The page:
Volunteers lend muscles to Beautify Bonney Lake event
April 30, 2009 · Updated 11:16 AM
By Judy Halone-The Courier-Herald
Clouds may have cast the illusion of an early-fall shadow Saturday, but in Bonney Lake a rainbow of pink and blue spread throughout the city's neighborhoods.
Approximately 400 volunteers, adorned in pink and blue T-shirts, participated in the fourth annual Beautify Bonney Lake Day as a way to make the community a cleaner and brighter place to live and work.
Workers came from local businesses, Boy and Girl Scout troops, churches, neighborhood associations and school groups, and there were more than 100 Bonney Lake High School student athletes present. Tasks varied - from planting trees, shrubs and flowers to hauling heavy rock and building a wheelchair ramp for a local senior citizen.
Beautify Bonney Lake Day events coordinator Laurie Carter said she was pleased with the turnout.
“We had teamwork,” Carter said. “It turned out just right, and we got a chance to do every project we needed to.”
The Bonney Lake High School football team split in two, with half the players hauling heavy rock on Ascent Gateway, in preparation of a new pondless waterfall that accompanies the “Welcome to Bonney Lake” sign and statue atop Elhi Hill.
“These guys are strong,” Waterscapes Northwest owner and project designer Dan Roper said. “They're really helping out and working hard.”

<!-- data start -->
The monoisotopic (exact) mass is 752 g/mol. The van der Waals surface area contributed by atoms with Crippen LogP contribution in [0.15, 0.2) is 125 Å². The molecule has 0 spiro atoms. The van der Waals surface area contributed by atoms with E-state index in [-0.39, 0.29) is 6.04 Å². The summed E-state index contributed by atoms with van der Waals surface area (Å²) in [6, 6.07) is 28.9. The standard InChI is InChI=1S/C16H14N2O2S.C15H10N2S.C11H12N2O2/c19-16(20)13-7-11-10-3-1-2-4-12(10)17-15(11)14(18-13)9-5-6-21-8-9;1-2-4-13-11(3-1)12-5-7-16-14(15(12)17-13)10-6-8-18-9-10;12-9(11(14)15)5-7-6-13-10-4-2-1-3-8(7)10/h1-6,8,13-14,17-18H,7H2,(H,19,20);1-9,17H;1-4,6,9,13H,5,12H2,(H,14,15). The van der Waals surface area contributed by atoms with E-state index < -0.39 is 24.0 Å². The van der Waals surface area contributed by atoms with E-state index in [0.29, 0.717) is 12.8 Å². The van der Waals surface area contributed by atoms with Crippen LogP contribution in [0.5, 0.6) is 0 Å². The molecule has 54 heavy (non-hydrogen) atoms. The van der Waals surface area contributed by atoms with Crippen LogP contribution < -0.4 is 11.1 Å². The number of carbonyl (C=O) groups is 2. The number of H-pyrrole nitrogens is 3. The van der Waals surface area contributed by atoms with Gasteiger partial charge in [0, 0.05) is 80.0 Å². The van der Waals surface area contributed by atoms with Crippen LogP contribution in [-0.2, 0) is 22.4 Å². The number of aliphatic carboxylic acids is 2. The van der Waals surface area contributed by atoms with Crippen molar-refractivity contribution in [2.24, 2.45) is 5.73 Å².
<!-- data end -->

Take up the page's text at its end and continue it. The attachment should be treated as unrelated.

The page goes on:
Other teammates lent muscle power to litter patrol and shoveling bark along Sumner-Buckley Highway and Locust Avenue. Ruth Conrad and her swimmers spread bark at the Public Safety Building while coach Sharon Lovinger helped the boys and girls golf teams beautify the post office.
Other work sites included Madrona Park, Bonney Lake Elementary, the Bonney Lake Senior Center and homeowners' associations.
Although the crowds worked feverishly, fun was still the order of the day when volunteers helped serve 107 pizzas and beverages to hungry workers.
“Some of the football players were trying to eat eight pieces each, and I heard them say, ‘Hey! Let's go for 10!'” Amanda Dyckman, leader for Girl Scout Troop 4390 said with a laugh.
While the teams sweated and toiled, passersby lent their support with hoots, hollers and honking.
The event was a success and an example of what can happen when government, businesses and citizens work together, Carter said.
“Kiwanis, Beautify Bonney Lake or any of the civic groups on the Plateau are just a pebble in the pond,” Carter said. “Networking like this helps build livable communities like Bonney Lake.”